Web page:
Who’s Got (Networking) Talent? Launching the 2014 Global Talent Competitiveness Index Report
“Education then, beyond all other devices of human origin, is a great equalizer of the conditions of men – the balance wheel of the social machinery.” – Horace Mann, 1848
Mann, is he right. Education paves the way to opportunity and higher living standards. And today we recognize a technology with a similar power – the Internet. It’s been just twenty years since the spread of the commercial Internet, and evidence of its impact on employment, productivity and social development is all around us. But a major hurdle hinders the extension of the Internet’s benefits to more people: a worldwide shortage of skilled Internet technical (IP) professionals who ensure network connectivity for our homes, businesses, governments and economies.
Today Cisco participated in the launch of the 2014 Global Talent Competitiveness Index report, “Growing Talent Today and Tomorrow,” in Davos, Switzerland. And in Chapter 4 of the report, we specifically detail the shortage in IP networking professionals across 29 countries we most recently analyzed.
The headline: The shortage of skilled IP networking professionals will be at least 1.2 million people in 2015. In some countries, such as Costa Rica, the UAE and Saudi Arabia, there may be over a 45% gap. Even where countries have a relatively low shortage (e.g. Australia and Korea), the gap ranges between 10 to 20%. And in all countries, the networking skills gap is growing – due to increasing connectivity, the Internet of Everything, rising digitization of all business activity, globalization of trade and travel, and economic growth.
So what can be done to close the Networking skills gap and ensure the benefits, and opportunities, brought about by the Internet continue to spread to more people on the planet?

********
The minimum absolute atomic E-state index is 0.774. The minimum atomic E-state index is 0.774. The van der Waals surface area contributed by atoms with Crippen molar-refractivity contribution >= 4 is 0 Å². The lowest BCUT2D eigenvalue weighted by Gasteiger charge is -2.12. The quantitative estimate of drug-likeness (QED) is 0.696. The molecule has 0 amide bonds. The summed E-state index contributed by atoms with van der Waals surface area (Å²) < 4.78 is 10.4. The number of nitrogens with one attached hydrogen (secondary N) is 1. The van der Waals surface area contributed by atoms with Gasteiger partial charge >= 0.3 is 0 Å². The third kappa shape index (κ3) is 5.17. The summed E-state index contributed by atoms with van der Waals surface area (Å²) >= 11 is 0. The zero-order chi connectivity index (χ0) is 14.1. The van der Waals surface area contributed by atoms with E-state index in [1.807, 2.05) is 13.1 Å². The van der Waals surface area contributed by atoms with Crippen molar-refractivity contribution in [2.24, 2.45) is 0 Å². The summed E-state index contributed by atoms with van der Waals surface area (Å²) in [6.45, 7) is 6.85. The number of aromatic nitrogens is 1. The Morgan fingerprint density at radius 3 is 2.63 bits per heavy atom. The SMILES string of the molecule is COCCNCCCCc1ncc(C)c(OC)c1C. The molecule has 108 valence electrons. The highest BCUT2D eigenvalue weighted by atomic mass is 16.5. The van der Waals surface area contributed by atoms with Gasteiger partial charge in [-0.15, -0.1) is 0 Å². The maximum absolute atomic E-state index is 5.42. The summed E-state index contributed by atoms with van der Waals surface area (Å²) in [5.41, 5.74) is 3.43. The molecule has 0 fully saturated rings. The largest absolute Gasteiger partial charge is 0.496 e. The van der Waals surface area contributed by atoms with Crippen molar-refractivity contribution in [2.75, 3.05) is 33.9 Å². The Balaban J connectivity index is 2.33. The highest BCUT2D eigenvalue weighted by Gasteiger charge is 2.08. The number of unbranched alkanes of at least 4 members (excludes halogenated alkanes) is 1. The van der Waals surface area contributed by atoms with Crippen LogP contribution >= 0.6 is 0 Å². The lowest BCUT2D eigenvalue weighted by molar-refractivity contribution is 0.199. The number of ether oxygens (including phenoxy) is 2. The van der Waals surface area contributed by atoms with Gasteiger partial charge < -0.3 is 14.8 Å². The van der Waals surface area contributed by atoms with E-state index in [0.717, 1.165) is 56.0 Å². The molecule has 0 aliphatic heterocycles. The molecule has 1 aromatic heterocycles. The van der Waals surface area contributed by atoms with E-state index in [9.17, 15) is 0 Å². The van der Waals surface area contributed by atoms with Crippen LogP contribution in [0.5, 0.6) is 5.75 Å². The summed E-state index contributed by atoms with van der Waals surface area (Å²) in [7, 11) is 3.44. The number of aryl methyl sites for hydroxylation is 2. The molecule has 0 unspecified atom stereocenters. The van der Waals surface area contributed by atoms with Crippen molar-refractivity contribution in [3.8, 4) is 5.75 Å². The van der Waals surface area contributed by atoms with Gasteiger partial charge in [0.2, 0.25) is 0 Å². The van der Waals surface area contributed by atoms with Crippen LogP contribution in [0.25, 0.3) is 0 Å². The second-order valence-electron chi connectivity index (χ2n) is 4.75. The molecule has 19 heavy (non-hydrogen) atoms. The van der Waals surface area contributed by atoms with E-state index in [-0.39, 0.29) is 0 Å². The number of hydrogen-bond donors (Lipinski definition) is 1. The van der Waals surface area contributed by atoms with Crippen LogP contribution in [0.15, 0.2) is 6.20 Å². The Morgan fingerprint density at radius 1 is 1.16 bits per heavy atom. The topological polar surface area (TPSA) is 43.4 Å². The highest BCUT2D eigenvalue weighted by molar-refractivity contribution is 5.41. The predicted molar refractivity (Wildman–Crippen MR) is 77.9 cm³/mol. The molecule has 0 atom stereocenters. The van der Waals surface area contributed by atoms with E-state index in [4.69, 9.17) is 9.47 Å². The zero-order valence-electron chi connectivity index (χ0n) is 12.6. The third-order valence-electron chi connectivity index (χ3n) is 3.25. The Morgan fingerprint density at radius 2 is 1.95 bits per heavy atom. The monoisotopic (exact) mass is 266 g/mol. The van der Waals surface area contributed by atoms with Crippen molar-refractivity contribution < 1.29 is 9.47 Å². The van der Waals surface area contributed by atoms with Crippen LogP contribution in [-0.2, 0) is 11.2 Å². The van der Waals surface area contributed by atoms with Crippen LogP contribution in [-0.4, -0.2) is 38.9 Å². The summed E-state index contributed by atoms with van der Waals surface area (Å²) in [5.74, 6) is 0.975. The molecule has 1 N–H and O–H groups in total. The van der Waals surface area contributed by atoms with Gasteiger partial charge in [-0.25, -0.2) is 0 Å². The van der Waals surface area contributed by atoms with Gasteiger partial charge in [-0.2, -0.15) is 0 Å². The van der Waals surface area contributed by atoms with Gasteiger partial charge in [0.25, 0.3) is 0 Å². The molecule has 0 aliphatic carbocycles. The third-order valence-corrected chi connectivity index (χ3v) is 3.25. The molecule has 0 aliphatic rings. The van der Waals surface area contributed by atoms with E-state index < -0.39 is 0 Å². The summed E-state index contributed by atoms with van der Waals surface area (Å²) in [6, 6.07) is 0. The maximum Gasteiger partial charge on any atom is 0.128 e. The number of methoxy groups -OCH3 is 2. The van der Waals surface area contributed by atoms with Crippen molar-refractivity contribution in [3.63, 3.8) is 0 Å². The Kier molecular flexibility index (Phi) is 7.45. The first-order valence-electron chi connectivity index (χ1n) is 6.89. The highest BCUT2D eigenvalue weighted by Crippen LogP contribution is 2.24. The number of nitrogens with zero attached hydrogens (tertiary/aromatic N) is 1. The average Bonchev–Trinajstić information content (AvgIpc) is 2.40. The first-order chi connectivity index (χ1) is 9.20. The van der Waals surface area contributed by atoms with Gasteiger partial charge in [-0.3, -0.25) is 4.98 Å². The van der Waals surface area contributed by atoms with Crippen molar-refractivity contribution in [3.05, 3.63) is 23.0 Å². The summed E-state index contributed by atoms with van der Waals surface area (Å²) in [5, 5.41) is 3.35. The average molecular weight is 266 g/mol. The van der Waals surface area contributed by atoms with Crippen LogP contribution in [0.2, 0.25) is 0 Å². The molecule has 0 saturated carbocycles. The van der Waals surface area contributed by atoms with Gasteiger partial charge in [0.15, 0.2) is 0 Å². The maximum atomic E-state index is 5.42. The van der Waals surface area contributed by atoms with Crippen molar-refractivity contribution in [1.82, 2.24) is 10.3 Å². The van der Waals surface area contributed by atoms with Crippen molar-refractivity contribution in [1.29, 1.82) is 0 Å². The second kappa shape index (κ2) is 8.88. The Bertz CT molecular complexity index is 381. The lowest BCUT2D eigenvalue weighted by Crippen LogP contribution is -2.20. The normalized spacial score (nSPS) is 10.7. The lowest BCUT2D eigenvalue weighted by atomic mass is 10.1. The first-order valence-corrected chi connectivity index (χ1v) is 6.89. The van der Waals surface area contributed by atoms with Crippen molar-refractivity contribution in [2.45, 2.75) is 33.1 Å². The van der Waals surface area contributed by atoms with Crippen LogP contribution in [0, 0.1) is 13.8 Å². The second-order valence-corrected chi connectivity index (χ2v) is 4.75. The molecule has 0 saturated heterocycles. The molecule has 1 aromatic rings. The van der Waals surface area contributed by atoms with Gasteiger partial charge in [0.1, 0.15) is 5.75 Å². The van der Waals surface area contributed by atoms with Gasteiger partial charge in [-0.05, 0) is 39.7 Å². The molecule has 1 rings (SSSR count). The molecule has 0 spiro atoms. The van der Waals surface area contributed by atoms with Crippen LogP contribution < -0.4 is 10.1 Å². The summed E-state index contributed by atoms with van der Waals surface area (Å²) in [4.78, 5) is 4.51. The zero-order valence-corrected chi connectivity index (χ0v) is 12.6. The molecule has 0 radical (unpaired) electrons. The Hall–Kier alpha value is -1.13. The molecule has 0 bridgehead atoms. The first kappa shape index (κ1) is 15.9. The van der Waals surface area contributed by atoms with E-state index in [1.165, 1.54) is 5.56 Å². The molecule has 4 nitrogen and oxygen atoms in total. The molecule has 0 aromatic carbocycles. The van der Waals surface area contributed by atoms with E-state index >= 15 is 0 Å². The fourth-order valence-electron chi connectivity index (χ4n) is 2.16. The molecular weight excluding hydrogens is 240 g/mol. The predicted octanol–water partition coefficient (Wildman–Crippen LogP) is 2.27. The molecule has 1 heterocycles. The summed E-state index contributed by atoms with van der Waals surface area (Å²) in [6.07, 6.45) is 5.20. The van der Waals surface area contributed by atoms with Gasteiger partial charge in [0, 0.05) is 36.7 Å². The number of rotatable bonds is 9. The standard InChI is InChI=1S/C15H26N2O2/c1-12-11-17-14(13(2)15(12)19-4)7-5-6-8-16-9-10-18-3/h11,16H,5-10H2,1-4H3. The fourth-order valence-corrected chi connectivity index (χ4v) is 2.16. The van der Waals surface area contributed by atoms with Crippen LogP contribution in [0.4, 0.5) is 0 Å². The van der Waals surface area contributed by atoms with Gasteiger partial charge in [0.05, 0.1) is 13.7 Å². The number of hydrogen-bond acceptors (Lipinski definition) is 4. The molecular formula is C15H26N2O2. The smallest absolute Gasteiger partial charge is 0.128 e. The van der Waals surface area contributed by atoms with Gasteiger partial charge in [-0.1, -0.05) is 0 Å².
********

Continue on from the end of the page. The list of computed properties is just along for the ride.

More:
When it comes down to it, specific programs and targeted policies are needed to expand the total pool of qualified people. More effort is needed to expand the total pool of qualified networking talent by: 1) increasing the number of new Networking employees (graduates); 2) encouraging and enabling mid-career professionals to transition to ICT and Networking; and 3) increasing a country’s total talent by encouraging immigration. The policies and programs created to achieve these results should:
Integrate more technology training into educational curriculum. Expand efforts to increase the number of trained ICT professionals from universities, vocational programs and technical training centers, particularly by integrating elements of computer science (CS) and IP networking into general education curricula at the primary and secondary levels. And ensure that when CS and networking courses are offered, they also are eligible to fulfill graduation credit, as opposed to only being peripheral electives.
Increase mentorship opportunities. Mentoring students provides opportunities to experience and learn about careers in technology related fields. Programs like US2020 aim to match one million STEM mentors with students at youth-serving non-profits. Girls Who Code is another shining example. The program involves summer training for girls in high school centered on project-based computer science education with real-world tech industry exposure.
Reduce limits on the number of temporary and immigrant visas for skilled workers. Current immigration policies directly impact the immediate supply of skilled networking employees. Applications for H-1B visas in the U.S., for example, consistently reach their annual prescribed limit within a week of becoming available.
Implement successful technical training program, particularly through public private partnerships. Tailored training programs can accelerate the number of skilled networking employees that enter the global workforce. Cisco’s own Networking Academy Program prepares students for entry-level ICT jobs through the PPP model. To date, globally it has trained over five million students, 92% of whom obtained a new job and/or further educational opportunity following their graduation from the Academy.
While the presence of the IP networking gap highlights a missed opportunity for countries to reach potential economic growth, with dedicated public policy, specific training programs, and public involvement on the part of governments, citizens and private enterprise, we can solve the talent gap.